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6 Steps to Running a Virtual Open House

By using technology to show houses—and promoting the event properly—you can reach more buyers and reduce the number of in-person showings.

September - October
2020

Hosting a live virtual event can be a smart marketing move. By using technology to show houses—and promoting the event properly—you can reach more buyers and reduce the number of in-person showings. These tips can help you do virtual open houses right. (Read about one agent’s debut event here.)

  1. Pick your platform. You have plenty of choices: social media sites like Instagram and Facebook, online conferencing tools like Zoom and Google Hangouts, or newer platforms from firms like the Delta Media Group that can integrate directly with MLS feeds. Some videoconferencing tools let you broadcast simultaneously to multiple channels. For example, stream a Zoom event on Facebook Live or YouTube.
  2. Promote it. Schedule your virtual open house through Eventbrite or another online calendar tool that registers guests and provides automated reminders. Promote the event by alerting your sphere through email, informing your brokerage, and posting a notice on the MLS listing. Use social media to spread the word, too. Consider boosting a post on your Instagram business page for more exposure.
  3. Get the right gear. Keep it simple; a smartphone is fine for recording. Shoot it yourself or ask a peer. But invest in a stabilizer, like a gimbal or selfie stick, to keep your camera steady. To improve your lighting, consider attaching a ring light to the top of your phone or tablet. For better audio, a lavalier mic can plug directly into your smartphone and clip onto your lapel so your audience can hear you clearly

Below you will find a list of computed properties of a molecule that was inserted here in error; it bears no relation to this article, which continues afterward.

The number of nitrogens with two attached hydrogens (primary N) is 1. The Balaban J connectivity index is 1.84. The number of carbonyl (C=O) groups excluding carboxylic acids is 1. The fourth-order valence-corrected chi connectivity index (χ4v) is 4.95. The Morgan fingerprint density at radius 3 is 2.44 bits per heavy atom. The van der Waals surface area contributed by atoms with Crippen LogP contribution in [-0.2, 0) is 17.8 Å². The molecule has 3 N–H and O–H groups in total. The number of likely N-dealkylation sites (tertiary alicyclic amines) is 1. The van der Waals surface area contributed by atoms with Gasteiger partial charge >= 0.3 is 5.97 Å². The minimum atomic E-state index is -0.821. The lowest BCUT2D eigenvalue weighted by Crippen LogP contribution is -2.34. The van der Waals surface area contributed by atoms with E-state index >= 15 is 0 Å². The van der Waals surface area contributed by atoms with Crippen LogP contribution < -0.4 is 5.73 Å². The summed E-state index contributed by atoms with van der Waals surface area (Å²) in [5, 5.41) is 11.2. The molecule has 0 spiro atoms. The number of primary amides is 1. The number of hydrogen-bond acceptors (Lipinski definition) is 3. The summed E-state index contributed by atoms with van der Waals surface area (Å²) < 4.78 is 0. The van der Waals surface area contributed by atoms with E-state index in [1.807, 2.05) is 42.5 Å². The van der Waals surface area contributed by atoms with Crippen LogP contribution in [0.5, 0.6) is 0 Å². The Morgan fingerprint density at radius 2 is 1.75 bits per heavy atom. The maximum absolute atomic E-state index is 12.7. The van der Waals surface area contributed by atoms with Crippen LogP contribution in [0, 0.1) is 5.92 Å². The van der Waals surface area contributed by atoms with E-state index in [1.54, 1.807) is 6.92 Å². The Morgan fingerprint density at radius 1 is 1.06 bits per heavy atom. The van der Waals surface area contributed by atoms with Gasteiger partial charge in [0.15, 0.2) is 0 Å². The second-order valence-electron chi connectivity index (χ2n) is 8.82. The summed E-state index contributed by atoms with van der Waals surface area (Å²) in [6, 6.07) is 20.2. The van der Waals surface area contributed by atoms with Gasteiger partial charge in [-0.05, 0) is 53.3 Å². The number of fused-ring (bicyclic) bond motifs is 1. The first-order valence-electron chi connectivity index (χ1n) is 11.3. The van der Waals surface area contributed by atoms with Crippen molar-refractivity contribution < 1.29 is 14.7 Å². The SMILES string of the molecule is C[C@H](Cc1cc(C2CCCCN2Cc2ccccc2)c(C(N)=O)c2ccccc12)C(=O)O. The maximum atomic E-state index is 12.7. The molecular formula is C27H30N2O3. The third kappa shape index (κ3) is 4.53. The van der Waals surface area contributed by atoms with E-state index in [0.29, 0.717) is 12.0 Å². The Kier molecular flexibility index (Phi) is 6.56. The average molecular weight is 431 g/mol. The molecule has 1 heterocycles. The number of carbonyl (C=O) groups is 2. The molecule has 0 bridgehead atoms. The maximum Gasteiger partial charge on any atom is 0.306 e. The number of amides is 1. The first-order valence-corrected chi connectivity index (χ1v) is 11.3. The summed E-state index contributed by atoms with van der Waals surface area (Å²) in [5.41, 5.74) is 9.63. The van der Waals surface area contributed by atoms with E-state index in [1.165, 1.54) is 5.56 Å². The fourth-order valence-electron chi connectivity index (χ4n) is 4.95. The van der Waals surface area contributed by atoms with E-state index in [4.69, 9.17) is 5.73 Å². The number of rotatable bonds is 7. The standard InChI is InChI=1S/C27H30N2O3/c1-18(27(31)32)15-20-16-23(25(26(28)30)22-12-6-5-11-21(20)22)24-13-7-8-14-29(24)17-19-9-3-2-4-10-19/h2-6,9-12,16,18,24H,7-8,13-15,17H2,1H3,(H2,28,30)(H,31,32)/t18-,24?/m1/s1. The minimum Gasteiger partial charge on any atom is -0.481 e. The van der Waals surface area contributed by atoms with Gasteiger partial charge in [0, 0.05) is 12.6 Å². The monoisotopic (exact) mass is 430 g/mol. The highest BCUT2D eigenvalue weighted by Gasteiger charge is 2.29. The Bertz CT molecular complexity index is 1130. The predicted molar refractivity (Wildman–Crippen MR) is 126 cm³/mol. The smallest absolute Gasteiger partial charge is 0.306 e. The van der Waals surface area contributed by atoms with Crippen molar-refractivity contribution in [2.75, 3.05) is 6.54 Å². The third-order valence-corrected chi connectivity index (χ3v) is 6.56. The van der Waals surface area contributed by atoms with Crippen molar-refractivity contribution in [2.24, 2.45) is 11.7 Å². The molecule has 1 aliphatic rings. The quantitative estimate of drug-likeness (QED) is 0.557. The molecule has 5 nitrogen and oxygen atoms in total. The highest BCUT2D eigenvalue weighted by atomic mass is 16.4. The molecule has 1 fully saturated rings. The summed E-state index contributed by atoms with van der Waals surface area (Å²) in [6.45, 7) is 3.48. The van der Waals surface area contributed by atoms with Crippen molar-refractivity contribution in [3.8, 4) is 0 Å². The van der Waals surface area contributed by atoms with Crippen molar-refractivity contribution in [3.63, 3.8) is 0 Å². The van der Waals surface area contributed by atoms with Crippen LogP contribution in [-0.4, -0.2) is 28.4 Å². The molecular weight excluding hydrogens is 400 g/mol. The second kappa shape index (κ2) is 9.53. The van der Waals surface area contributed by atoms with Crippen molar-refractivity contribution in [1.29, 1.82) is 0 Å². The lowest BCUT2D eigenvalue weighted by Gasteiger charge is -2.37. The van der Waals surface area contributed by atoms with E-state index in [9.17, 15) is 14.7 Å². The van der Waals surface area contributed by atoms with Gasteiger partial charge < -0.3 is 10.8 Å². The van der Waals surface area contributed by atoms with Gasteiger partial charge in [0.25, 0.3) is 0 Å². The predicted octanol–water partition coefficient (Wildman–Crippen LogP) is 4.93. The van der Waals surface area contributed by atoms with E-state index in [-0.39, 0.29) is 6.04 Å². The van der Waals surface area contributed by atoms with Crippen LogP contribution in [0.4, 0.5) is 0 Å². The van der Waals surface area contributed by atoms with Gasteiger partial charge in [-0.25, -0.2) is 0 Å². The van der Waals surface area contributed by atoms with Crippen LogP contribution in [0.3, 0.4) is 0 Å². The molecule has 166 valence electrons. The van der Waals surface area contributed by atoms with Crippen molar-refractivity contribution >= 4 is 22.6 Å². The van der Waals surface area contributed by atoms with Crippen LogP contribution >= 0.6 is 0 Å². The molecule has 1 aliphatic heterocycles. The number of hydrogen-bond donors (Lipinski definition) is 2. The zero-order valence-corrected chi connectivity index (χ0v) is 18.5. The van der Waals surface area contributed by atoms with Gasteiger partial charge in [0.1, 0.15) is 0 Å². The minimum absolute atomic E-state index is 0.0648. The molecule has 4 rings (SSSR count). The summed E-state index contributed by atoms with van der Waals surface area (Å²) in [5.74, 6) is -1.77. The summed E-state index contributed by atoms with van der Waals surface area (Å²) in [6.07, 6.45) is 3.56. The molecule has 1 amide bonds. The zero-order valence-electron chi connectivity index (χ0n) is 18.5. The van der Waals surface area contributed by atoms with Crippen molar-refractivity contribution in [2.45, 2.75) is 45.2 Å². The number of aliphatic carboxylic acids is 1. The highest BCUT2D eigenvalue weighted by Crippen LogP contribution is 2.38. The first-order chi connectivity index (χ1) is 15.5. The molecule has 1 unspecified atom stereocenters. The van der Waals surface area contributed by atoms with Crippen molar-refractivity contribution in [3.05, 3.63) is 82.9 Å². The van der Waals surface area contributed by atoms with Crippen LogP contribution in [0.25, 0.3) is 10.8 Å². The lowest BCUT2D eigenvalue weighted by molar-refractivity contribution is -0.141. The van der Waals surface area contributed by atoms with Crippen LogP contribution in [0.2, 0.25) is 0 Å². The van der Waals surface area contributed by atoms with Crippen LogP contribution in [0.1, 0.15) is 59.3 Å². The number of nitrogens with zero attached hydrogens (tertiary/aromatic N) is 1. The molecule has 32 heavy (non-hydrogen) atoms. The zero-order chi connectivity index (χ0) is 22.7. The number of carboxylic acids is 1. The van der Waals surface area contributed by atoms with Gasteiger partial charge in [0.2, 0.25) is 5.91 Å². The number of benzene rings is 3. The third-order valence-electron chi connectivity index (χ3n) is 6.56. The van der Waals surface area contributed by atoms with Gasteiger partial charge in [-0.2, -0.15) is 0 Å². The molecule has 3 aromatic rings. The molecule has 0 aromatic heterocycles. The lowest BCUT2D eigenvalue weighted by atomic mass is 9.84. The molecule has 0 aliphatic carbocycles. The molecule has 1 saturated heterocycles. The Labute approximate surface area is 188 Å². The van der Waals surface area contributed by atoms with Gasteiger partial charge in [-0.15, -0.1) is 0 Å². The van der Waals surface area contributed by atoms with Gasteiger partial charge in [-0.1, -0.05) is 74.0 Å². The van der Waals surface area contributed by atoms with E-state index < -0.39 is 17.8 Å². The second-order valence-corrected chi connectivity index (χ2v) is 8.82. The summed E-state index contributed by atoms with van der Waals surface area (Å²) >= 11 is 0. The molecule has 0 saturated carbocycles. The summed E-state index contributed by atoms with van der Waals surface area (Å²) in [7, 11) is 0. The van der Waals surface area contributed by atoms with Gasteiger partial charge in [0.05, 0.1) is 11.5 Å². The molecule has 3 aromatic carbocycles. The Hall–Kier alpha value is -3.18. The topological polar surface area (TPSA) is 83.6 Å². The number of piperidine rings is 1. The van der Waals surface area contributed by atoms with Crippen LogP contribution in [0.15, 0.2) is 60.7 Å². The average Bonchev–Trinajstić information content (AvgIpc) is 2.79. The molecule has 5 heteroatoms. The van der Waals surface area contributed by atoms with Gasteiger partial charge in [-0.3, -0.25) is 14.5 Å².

4. Show off the home. Before you start, open all doors and turn on lights. Greet online visitors outside—slowly panning from left to right to show off the home’s exterior. Give brief introductions about yourself, the neighborhood, and the home. Then head inside. Focus on key areas: kitchen, living room, master suite, and backyard, and highlight any upgrades, attractive finishes, and notable closet space. Be sure owners have removed medications, jewelry, and other valuables from the camera’s view.
  5. Engage and partner up. If a chat room is available, monitor it and encourage questions. Pause throughout the tour to respond. Have a mortgage lender or title rep join you live to respond to questions, or conference them in remotely during the tour.
  6. Encore. Because some viewers will log in late, repeat the tour once or twice during the hour to accommodate visitors coming and going.

Sources: Mark Pessin, Realty One Group; Nancy Shear, Premier Sotheby’s International Realty

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